“We are more or less kind, or more or less not. More or less selfish, happy, wise, lonely. Just like things are rarely always true or never true, we aren’t ever exactly one thing or another. We are more or less. It’s like that in our love lives, too. We like to think we’re formulas that even out exactly, that we are perfect matches with each other. But we’re not. We match up with lots of people, more or less.”
When David and Julia were getting ready to start high school, they wrote a list of Nevers. These nevers were comprised of high school cliches that they vowed they would never do during their 4 years in high school. Flash forward to a few months before graduation. David and Julia are still best friends and they have never dyed their hair a color found in a rainbow, never hooked up with a teacher, and never been recognized by their lunch spot. But Dave has a secret, he’s broken #8 never pine silently after someone for the entirety of high school. When Julia decides it’s time to make the last few months of senior year full of cliches, they vow to do everything on their nevers list. It turns out, they’ve been missing out on a whole lot of experience. And maybe, even love.
It’s funny because I received this book a week early because of a mistake by Amazon. I’m clearly not complaining. So, today is this book’s official birthday. I figured it would be the perfect time to post this review!
“There was no greater proof of an underlying human connection than the universal hatred of Monday mornings.”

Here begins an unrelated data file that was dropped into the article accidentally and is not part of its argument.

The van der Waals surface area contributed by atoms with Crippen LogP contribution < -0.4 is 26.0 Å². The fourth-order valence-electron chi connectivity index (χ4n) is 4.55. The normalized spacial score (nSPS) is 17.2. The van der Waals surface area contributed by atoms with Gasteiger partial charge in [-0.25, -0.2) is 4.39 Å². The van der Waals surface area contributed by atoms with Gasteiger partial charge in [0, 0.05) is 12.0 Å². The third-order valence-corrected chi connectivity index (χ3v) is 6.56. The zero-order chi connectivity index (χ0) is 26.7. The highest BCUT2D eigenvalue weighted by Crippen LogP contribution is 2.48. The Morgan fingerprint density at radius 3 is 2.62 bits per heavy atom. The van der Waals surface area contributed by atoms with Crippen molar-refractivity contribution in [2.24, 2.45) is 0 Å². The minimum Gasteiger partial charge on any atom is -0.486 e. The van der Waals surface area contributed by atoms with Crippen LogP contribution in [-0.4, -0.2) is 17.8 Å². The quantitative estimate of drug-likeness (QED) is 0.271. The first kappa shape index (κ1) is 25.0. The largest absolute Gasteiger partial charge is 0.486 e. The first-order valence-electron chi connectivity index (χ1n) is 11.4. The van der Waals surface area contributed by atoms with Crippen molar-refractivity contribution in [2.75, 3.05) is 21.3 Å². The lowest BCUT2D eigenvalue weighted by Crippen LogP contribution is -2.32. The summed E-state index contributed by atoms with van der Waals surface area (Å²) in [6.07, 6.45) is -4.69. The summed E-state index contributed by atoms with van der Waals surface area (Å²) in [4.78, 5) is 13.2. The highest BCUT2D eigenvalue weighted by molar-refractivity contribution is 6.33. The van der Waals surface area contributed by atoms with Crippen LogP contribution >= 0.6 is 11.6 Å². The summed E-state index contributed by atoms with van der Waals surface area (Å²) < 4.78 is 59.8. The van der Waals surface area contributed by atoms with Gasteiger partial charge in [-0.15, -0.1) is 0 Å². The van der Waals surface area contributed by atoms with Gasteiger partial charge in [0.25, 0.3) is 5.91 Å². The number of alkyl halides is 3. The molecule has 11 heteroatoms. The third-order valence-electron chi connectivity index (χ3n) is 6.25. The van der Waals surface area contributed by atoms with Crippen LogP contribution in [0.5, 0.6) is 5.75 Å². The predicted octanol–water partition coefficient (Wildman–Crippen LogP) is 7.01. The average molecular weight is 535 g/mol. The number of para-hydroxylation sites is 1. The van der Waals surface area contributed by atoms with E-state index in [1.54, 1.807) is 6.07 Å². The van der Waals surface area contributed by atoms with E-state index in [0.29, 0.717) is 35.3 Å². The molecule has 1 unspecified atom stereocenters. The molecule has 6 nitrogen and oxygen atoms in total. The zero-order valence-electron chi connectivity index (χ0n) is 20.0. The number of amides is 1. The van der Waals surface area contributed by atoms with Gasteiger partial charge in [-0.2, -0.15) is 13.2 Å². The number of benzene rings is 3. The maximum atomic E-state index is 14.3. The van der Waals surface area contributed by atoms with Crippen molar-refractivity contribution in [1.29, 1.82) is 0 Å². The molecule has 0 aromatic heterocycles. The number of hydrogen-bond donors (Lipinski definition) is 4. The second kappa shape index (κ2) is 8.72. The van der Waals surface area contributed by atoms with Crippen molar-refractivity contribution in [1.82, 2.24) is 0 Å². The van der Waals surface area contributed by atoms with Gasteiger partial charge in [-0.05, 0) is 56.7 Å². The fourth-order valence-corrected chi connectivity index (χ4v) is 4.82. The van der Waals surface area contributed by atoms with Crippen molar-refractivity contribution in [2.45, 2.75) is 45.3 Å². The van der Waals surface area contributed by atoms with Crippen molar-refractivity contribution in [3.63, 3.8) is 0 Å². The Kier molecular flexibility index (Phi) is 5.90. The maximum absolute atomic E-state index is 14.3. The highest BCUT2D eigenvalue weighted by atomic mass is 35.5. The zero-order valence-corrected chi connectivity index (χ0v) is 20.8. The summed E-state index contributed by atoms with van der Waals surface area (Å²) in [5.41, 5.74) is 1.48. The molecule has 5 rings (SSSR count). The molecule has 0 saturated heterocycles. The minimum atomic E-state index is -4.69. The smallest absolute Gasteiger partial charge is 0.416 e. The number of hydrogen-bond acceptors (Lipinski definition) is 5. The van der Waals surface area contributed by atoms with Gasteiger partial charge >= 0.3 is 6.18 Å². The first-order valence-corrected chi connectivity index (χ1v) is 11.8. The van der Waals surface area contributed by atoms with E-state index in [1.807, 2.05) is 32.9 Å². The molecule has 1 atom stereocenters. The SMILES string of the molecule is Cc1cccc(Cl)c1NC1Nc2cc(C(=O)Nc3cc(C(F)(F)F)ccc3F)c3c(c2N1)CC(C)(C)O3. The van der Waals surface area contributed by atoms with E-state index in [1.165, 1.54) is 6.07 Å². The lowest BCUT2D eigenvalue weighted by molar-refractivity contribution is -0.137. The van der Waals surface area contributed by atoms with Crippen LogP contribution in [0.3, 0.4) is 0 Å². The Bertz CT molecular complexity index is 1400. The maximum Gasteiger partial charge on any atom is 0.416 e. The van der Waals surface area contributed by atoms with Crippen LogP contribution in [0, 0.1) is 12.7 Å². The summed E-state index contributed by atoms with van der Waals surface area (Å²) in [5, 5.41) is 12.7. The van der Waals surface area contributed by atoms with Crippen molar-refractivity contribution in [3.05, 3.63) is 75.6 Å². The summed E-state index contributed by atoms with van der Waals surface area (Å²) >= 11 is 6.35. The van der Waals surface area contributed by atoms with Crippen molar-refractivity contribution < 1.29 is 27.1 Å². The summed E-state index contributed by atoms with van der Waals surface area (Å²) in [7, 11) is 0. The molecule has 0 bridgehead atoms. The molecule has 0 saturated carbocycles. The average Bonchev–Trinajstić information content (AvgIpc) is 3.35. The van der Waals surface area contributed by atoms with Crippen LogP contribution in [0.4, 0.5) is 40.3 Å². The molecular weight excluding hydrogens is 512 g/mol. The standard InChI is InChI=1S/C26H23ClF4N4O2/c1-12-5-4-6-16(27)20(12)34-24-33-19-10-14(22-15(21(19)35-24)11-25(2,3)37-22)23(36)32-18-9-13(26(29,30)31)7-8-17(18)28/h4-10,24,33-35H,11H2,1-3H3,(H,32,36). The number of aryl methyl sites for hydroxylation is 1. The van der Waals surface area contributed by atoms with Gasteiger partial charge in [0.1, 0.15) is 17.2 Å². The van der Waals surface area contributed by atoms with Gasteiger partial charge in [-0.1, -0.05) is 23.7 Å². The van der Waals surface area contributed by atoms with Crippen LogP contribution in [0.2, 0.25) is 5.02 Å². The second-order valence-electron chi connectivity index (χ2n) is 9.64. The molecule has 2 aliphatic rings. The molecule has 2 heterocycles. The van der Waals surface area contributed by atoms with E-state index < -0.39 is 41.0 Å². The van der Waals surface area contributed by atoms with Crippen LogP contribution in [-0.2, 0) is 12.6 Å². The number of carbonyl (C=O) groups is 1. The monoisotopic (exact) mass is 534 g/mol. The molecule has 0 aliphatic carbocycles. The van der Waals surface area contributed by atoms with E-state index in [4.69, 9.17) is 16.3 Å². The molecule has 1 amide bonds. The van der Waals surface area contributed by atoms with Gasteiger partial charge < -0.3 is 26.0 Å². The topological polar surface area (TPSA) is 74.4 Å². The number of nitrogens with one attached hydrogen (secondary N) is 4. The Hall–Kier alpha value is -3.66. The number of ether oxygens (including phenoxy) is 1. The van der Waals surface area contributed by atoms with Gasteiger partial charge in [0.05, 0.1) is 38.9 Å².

I kept smiling when I was reading it. It was fun and witty. I loved reading it. Until I stopped caring. The moment it switched from David & Julia, I saw it coming. I knew that was what Julia was feeling. I know it wasn’t supposed to be a big reveal or anything. So, I guess that shows that Alsaid knows how to write characters that are easily understood. Don’t get me wrong, I only stopped caring for a few pages. Then I snapped out of it. I think the predictability hurt it for a second but then I came to my senses.
Once I got past that moment of knowing, I was once again swept away into the world of high school uncertainty and hope. Alsaid’s writing is easily read and wonderful. The conversations are ones I wish I had with my friends. His banter is on point.
“It was lazy. Love was lazy as hell. Love laid around in bed, warm from the sheets and the sunlight pouring into the room. Love was too lazy to get up to close the blinds. Love was too comfortable to get up and go pee. Love took too many naps, it watched TV, but not really, because it was too busy kidding and napping. Love was also funny, which somehow made the bed more comfortable, the laughter warming the sheets, softening the mattress and the lovers’ skin. “
It’s not how I wanted it to end. But I understand. Nothing’s perfect. People make mistakes. High school, especially, is for learning. Dave and Julia were so sheltered. So reminiscent of me at that age (Catholic school will do that to you). I’ve made so many mistakes simply because I didn’t make them before. Everybody needs to learn. There’s a curve. Some people hit it sooner than others.
“People were always belittling teenage heartbreak. But heartbreak was heartbreak was heartbreak.”
This is random, but Julia’s slam poem is brilliant. I kinda really loved it and could picture the scene so perfectly in my head. You know you like a writer when their words make you seem images and scenes in your head.
Alsaid writes about teens like he remembers vividly what it’s like to actually be a teenager or that he just spends a decent amount of time with them. It’s nice. I wish these books were around when I was in high school. Maybe it would have changed my experience. I really liked this book and I kinda wish I was friends with David, Julia, Gretchen, and Brett. I can’t say my life wouldn’t be interesting.